Creative Kids: Monogram with Seashells

Published on: April 12, 2018

Family beach trips inevitably mean collections of seashells, which you can’t just throw away or store in a jar. Here is a craft idea to help you put these fascinating beauties to use while engaging your kids!

Text and photos by Donatella Lazzari

How many times have you come back from your holidays with a bunch of seashells picked from the beach and you are never quite sure what to do with them? I am an avid collector and for some time I’ve been filling up a large glass jar which makes for a pretty display on a shelf. But now even the jar is full to the brim.

So I’ve devised these pretty monogram decorations which are a lovely craft activity to do with your kids.

Materials required

  • Seashells
  • PVA glue (TOA or any other white thick water-based glue)
  • Paintbrush
  • Monogram / initial template on paper
  • Piece of thick plain cardstock big enough to fit your template
  • Sharp craft knife
  • Pencil
  • Pair of scissors
  • Paper plate
  • Newspaper


Prepare the template

This is your choice of design – you can choose to draw it using freehand or print it out from a Word doc.

In a Word document, choose a font that you like and suits your needs (I avoid too thin or too curly so it’s easier to cut out and decorate afterwards). Select the right size for the monogram (the ones in the pictures are approximately 15x18cm).

Select the outline option from the drop-down menu and fill white. In this way, you don’t waste ink when you print it.

After you’ve printed it out on normal paper, cut it out. This is your monogram template.

Cut out the base

Now, place the monogram template on the cardstock you intend to use as a base, trace it out and then cut it out with the help of a sharp craft knife. Please be mindful when using a craft knife to protect the surface from scratches.

You can show and teach a child to use a craft knife from the age of 8-9 years, but it should always be supervised by an adult.


Now it’s 100% your child’s turn. Cover the workspace with a newspaper to protect it from glue dribbles.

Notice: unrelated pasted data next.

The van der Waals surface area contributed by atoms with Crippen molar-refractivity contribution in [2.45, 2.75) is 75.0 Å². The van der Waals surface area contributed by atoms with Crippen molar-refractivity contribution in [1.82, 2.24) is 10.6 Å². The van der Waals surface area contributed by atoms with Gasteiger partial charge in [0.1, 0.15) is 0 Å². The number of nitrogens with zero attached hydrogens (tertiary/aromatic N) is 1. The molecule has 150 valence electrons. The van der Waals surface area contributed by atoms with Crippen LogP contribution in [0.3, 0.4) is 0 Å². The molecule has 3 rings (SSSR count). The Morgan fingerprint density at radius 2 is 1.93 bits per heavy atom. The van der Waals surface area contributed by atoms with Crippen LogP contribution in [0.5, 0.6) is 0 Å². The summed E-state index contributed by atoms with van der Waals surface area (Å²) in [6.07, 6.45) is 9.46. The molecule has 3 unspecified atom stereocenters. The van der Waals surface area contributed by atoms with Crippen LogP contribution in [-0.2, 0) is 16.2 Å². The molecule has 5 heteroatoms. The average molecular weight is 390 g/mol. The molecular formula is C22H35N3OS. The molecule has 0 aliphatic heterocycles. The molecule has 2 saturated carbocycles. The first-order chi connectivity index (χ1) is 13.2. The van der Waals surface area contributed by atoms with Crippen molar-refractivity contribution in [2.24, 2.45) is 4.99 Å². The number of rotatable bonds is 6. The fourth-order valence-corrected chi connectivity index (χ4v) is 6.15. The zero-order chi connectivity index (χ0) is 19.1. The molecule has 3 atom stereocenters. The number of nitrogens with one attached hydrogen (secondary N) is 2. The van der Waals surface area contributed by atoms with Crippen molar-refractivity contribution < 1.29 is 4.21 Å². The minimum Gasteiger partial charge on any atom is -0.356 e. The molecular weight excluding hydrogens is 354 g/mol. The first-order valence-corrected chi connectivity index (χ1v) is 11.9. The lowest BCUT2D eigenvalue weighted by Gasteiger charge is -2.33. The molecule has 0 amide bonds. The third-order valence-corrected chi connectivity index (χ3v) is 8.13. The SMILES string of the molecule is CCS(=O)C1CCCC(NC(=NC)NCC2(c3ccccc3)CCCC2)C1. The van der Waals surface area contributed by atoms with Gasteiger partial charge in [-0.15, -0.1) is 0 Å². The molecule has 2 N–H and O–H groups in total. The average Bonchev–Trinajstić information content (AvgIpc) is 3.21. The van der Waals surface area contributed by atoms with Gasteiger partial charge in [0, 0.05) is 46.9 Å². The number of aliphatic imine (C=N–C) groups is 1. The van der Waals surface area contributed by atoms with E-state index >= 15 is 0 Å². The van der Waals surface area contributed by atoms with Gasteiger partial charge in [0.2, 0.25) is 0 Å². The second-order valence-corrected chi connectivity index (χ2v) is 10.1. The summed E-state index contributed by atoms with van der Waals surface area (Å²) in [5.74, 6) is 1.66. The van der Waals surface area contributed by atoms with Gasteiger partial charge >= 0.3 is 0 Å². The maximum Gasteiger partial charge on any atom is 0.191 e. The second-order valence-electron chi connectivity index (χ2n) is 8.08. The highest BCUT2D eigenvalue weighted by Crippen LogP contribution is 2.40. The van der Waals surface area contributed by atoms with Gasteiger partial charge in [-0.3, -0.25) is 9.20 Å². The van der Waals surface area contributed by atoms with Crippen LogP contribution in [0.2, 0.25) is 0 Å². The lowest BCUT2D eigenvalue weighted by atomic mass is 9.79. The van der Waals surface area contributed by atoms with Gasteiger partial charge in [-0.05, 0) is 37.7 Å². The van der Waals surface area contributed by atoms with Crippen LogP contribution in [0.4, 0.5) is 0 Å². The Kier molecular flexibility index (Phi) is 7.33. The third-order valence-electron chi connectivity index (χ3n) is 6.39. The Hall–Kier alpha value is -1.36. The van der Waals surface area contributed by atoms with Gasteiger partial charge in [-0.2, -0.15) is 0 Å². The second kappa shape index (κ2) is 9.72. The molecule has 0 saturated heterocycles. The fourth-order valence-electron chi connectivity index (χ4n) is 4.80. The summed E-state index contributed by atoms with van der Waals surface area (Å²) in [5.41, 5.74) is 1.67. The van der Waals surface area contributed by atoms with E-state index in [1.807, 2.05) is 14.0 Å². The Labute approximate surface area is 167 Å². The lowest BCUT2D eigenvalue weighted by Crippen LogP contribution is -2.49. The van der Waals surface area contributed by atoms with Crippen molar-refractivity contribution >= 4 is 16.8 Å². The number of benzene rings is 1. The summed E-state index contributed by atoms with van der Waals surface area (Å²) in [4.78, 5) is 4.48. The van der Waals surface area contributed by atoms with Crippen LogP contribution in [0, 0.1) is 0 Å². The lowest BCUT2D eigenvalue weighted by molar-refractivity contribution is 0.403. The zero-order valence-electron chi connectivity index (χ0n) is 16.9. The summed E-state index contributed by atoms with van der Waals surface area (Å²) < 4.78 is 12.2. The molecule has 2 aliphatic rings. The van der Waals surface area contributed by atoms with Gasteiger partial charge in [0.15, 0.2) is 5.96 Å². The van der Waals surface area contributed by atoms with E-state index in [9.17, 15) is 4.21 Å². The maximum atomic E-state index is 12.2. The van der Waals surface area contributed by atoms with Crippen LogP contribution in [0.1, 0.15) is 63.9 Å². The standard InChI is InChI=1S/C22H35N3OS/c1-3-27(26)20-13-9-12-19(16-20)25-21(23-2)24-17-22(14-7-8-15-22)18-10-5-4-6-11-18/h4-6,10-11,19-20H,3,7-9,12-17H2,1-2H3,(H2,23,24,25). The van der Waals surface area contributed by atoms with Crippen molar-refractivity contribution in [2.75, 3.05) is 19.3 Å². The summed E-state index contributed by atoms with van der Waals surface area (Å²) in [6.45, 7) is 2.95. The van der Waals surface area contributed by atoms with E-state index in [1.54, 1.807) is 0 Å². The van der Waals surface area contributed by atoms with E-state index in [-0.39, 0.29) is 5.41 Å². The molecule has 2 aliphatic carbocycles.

Place the cutout cardstock monogram on the newspaper, whilst you prepare a medium amount of PVA glue on a paper/plastic plate.

Let the child play with the seashells and think how he/she would like to arrange them on the monogram. This is a creative process, as shells are of different shapes, sizes, and colors – you’ll find that some children will be drawn by colors, others by shape, some will arrange neat patterns and others will decorate in a more casual manner.

You can assist by showing different ideas, but ultimately let them make their own choices, let them find out their preferences and what they can do by themselves.

(If you love this craft you should set aside some materials for yourself so you can indulge in it during your “me-time”.  If you want to do it in advance, don’t show your work as an example, or if you do, provide more than one example, so as not to influence your child with your own design choices.)

Once he/she is ready to stick down the seashells, let them spread a thick layer of glue on the monogram and then arrange the seashells on the glue as desired. Be generous with the glue to make sure that it will hold the seashells.

Let dry

Done with decorating the shells? Let the seashells sit for about half an hour.

When you feel that the seashells are quite firm to touch, you can give them an extra shiny look by brushing a few coats of the same PVA glue over them. The glue will dry clear giving a glossy finish to the artwork.

Just make sure you let each coat dry out before applying a new one (a hairdryer might help to speed up this stage).

You are done, enjoy your new seashell art pieces and don’t feel shy to spread them around as presents, especially to the grandparents.


About the Author

Donatella is a mother of three, dedicated wife, arts and crafts teacher, dormant qualified architect, aspiring “mumpreneur”, enthusiast photographer, designer and cook! 360° creative Donatella is part Italian, part Thai and arrived from London ten years ago. Holding possibly one of the longest-standing BAMBI membership numbers, she has always been proud to be part of this extraordinary and always inspiring diverse group of women.

The views expressed in the articles in this magazine are not necessarily those of BAMBI committee members and we assume no responsibility for them or their effects.

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